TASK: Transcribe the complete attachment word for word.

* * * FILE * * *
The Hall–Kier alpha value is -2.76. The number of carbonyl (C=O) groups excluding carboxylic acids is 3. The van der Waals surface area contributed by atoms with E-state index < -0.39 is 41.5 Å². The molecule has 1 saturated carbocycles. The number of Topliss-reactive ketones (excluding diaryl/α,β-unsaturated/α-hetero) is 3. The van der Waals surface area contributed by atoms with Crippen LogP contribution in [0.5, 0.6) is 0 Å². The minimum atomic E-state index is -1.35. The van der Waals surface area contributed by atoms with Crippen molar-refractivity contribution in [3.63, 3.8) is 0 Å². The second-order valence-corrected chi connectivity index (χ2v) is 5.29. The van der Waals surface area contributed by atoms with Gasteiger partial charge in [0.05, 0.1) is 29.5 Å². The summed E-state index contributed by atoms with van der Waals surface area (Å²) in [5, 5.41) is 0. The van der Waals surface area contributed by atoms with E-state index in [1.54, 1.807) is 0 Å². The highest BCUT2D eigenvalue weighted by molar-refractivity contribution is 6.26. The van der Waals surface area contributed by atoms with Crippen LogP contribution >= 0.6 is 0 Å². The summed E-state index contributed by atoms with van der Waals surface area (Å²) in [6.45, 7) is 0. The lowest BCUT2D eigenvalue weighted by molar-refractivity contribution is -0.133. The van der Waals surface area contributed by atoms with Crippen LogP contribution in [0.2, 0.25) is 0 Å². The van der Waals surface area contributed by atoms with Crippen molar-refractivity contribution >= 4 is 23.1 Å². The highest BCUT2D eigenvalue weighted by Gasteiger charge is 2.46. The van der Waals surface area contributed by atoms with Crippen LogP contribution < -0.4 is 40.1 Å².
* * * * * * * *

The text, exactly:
The Hall–Kier alpha value is -2.76. The number of carbonyl (C=O) groups excluding carboxylic acids is 3. The van der Waals surface area contributed by atoms with E-state index < -0.39 is 41.5 Å². The molecule has 1 saturated carbocycles. The number of Topliss-reactive ketones (excluding diaryl/α,β-unsaturated/α-hetero) is 3. The van der Waals surface area contributed by atoms with Crippen LogP contribution in [0.5, 0.6) is 0 Å². The minimum atomic E-state index is -1.35. The van der Waals surface area contributed by atoms with Crippen molar-refractivity contribution in [3.63, 3.8) is 0 Å². The second-order valence-corrected chi connectivity index (χ2v) is 5.29. The van der Waals surface area contributed by atoms with Gasteiger partial charge in [0.05, 0.1) is 29.5 Å². The summed E-state index contributed by atoms with van der Waals surface area (Å²) in [5, 5.41) is 0. The van der Waals surface area contributed by atoms with E-state index in [1.54, 1.807) is 0 Å². The highest BCUT2D eigenvalue weighted by molar-refractivity contribution is 6.26. The van der Waals surface area contributed by atoms with Crippen LogP contribution >= 0.6 is 0 Å². The summed E-state index contributed by atoms with van der Waals surface area (Å²) in [6.45, 7) is 0. The lowest BCUT2D eigenvalue weighted by molar-refractivity contribution is -0.133. The van der Waals surface area contributed by atoms with Crippen LogP contribution in [0.2, 0.25) is 0 Å². The van der Waals surface area contributed by atoms with Crippen molar-refractivity contribution >= 4 is 23.1 Å². The highest BCUT2D eigenvalue weighted by Gasteiger charge is 2.46. The van der Waals surface area contributed by atoms with Crippen LogP contribution < -0.4 is 40.1 Å².